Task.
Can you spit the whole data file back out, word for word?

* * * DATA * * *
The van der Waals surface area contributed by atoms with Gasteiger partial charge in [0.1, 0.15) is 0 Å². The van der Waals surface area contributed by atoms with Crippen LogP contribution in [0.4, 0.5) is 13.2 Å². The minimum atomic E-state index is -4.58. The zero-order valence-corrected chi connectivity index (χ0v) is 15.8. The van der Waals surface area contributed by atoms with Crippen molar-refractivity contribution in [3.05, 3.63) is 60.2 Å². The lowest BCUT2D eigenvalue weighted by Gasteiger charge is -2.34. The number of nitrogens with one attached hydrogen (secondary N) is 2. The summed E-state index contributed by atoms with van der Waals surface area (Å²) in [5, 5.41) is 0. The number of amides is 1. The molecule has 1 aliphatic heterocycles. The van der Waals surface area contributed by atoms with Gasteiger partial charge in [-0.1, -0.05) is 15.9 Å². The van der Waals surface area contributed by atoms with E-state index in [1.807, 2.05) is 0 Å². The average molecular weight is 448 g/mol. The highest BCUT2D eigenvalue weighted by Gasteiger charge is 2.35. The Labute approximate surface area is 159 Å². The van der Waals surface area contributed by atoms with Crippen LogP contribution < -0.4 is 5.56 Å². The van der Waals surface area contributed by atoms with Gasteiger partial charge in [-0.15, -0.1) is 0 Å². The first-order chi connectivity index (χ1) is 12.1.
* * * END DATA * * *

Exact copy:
The van der Waals surface area contributed by atoms with Gasteiger partial charge in [0.1, 0.15) is 0 Å². The van der Waals surface area contributed by atoms with Crippen LogP contribution in [0.4, 0.5) is 13.2 Å². The minimum atomic E-state index is -4.58. The zero-order valence-corrected chi connectivity index (χ0v) is 15.8. The van der Waals surface area contributed by atoms with Crippen molar-refractivity contribution in [3.05, 3.63) is 60.2 Å². The lowest BCUT2D eigenvalue weighted by Gasteiger charge is -2.34. The number of nitrogens with one attached hydrogen (secondary N) is 2. The summed E-state index contributed by atoms with van der Waals surface area (Å²) in [5, 5.41) is 0. The number of amides is 1. The molecule has 1 aliphatic heterocycles. The van der Waals surface area contributed by atoms with Gasteiger partial charge in [-0.1, -0.05) is 15.9 Å². The van der Waals surface area contributed by atoms with E-state index in [1.807, 2.05) is 0 Å². The average molecular weight is 448 g/mol. The highest BCUT2D eigenvalue weighted by Gasteiger charge is 2.35. The Labute approximate surface area is 159 Å². The van der Waals surface area contributed by atoms with Crippen LogP contribution < -0.4 is 5.56 Å². The van der Waals surface area contributed by atoms with Gasteiger partial charge in [-0.15, -0.1) is 0 Å². The first-order chi connectivity index (χ1) is 12.1.